Indulgéntiam nobis, quaesumus, Dómine, beáta Emerentiána Virgo et Martyr implóret: quae tibi grata semper éxistitit, et merito castitatis, et tuae professione virtútis.
May blessed Emerentiana Thy virgin and martyr, we beseech Thee, O Lord, implore for us Thy forgiveness; for she was ever pleasing unto Thee, both by the merit of her chastity, and by her confession of Thy power.”
Thus, did St. Emerentiana join that privileged group of martyr saints who were never baptized with water but gave their blood for Christ such as the Holy Innocents massacred by Herod and one of the guards who witnessed the martyrdom of the 40 Saints of Sebaste.
The words of St. Ambrose praising the 13-year-old martyr Agnes for making “her twofold profession, of religion and of chastity, apply equally to her servant companion Emerentiana. The great Church Doctor affirmed: “You have, then, in one victim a twofold martyrdom, of chastity and of religion. For she both remained a virgin and she obtained martyrdom.”
The great St Ambrose left no less than four treatises dedicated to virginity, De virginibus, De virginitate, De institutione virginis, and Exhortatio virginitatis, besides his treatise addressed to widows, De viduis, in which some of his teachings on virginity and marriage are reaffirmed. His teaching is characterized and distinguished by the connection he makes between martyrdom and virginity, and the great praise he makes of celibacy.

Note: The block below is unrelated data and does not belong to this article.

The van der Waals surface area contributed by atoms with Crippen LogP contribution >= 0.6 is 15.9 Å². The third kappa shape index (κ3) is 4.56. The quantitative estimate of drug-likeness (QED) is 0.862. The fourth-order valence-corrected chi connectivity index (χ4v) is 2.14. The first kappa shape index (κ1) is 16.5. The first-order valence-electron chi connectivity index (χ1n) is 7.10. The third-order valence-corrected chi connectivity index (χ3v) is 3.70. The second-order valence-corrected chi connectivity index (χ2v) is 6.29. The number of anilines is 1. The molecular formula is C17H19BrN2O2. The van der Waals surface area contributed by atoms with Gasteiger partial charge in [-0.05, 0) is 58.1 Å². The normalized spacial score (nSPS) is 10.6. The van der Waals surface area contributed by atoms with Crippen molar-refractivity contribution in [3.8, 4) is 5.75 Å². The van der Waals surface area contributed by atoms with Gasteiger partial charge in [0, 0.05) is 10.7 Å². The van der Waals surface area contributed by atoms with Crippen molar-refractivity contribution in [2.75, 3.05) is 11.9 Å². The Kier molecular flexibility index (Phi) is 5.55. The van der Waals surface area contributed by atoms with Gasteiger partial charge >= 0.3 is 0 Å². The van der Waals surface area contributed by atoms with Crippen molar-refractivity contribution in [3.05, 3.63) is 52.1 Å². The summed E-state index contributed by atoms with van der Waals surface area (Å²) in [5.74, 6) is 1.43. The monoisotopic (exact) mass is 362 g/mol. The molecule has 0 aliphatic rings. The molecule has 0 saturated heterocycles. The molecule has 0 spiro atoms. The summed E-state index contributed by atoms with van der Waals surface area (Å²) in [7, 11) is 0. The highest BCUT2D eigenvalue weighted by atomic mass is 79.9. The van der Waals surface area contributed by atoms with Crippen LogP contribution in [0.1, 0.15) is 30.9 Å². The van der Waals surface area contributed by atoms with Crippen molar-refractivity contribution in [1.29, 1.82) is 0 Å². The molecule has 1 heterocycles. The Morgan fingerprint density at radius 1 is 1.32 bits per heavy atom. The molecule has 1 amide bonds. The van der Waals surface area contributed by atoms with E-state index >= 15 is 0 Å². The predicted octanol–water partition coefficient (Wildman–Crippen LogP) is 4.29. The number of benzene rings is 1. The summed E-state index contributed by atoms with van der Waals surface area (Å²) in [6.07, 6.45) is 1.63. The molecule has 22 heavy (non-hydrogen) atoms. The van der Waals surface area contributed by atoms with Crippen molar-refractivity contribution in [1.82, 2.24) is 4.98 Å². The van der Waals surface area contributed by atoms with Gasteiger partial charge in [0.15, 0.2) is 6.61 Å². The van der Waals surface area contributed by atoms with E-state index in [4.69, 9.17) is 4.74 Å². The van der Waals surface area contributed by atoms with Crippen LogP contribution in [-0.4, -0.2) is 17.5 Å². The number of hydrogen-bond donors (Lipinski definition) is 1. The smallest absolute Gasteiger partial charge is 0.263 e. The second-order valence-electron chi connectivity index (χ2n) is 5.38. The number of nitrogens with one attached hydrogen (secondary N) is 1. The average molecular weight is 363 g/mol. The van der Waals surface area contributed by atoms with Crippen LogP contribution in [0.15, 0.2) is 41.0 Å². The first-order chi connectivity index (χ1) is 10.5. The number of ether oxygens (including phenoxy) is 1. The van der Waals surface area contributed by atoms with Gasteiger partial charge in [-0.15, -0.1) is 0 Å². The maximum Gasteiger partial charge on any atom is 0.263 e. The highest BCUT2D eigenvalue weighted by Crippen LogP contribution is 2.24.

The two virgins, St. Agnes and St. Emerentiana, who both won the crown of martyrdom in the year 304 under the Diocletian persecution, remain linked in life and death. The body of St. Agnes was buried by her parents in a private cemetery they owned along the Nomentan Way, and the body of the catechumen Emerentiana rightly was interred there also.
This cemetery grew rapidly in fame, with many miracles taking place at it. During the reign of Constantine, through the efforts of his daughter Constantina who received a miracle of healing through the intercession of St. Agnes, a basilica was erected over the grave of that Virgin Martyr, which was later remodeled by Pope Honorius (625-638), and has since remained unaltered. In this Basilica under the main altar is the tomb of both St. Agnes and her disciple and friend St. Emerentiana.